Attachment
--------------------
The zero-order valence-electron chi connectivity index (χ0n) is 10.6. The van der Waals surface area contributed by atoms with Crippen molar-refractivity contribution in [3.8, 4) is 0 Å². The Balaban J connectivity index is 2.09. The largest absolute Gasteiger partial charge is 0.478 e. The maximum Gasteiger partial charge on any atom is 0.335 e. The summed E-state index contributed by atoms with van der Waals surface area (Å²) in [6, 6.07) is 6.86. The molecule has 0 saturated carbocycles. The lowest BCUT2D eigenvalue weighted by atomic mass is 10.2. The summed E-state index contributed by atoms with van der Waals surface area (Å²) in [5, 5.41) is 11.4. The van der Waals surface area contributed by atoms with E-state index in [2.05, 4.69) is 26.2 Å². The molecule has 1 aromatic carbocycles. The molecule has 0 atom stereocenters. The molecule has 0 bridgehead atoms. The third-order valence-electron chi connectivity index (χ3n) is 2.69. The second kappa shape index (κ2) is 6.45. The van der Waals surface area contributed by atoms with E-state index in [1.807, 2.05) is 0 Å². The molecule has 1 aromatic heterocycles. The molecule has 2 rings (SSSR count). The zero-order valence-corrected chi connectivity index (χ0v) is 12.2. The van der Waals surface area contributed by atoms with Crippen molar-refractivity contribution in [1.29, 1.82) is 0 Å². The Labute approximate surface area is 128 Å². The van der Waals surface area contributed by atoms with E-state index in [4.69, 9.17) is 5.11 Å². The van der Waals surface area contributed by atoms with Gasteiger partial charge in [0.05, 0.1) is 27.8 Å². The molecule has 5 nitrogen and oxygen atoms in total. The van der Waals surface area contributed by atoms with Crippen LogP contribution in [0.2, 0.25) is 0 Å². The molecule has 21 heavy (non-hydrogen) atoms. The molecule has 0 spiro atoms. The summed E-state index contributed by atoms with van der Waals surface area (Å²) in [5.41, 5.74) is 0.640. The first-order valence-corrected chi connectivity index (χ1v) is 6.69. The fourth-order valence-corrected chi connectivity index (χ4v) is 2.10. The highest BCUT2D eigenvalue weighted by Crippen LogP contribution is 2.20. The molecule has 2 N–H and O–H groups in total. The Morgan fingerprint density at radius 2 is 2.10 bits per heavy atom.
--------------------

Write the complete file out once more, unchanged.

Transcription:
The zero-order valence-electron chi connectivity index (χ0n) is 10.6. The van der Waals surface area contributed by atoms with Crippen molar-refractivity contribution in [3.8, 4) is 0 Å². The Balaban J connectivity index is 2.09. The largest absolute Gasteiger partial charge is 0.478 e. The maximum Gasteiger partial charge on any atom is 0.335 e. The summed E-state index contributed by atoms with van der Waals surface area (Å²) in [6, 6.07) is 6.86. The molecule has 0 saturated carbocycles. The lowest BCUT2D eigenvalue weighted by atomic mass is 10.2. The summed E-state index contributed by atoms with van der Waals surface area (Å²) in [5, 5.41) is 11.4. The van der Waals surface area contributed by atoms with E-state index in [2.05, 4.69) is 26.2 Å². The molecule has 1 aromatic carbocycles. The molecule has 0 atom stereocenters. The molecule has 0 bridgehead atoms. The third-order valence-electron chi connectivity index (χ3n) is 2.69. The second kappa shape index (κ2) is 6.45. The van der Waals surface area contributed by atoms with E-state index in [1.807, 2.05) is 0 Å². The molecule has 1 aromatic heterocycles. The molecule has 2 rings (SSSR count). The zero-order valence-corrected chi connectivity index (χ0v) is 12.2. The van der Waals surface area contributed by atoms with Crippen molar-refractivity contribution in [1.29, 1.82) is 0 Å². The Labute approximate surface area is 128 Å². The van der Waals surface area contributed by atoms with E-state index in [4.69, 9.17) is 5.11 Å². The van der Waals surface area contributed by atoms with Gasteiger partial charge in [0.05, 0.1) is 27.8 Å². The molecule has 5 nitrogen and oxygen atoms in total. The van der Waals surface area contributed by atoms with Crippen LogP contribution in [0.2, 0.25) is 0 Å². The molecule has 21 heavy (non-hydrogen) atoms. The molecule has 0 spiro atoms. The summed E-state index contributed by atoms with van der Waals surface area (Å²) in [5.41, 5.74) is 0.640. The first-order valence-corrected chi connectivity index (χ1v) is 6.69. The fourth-order valence-corrected chi connectivity index (χ4v) is 2.10. The highest BCUT2D eigenvalue weighted by Crippen LogP contribution is 2.20. The molecule has 2 N–H and O–H groups in total. The Morgan fingerprint density at radius 2 is 2.10 bits per heavy atom.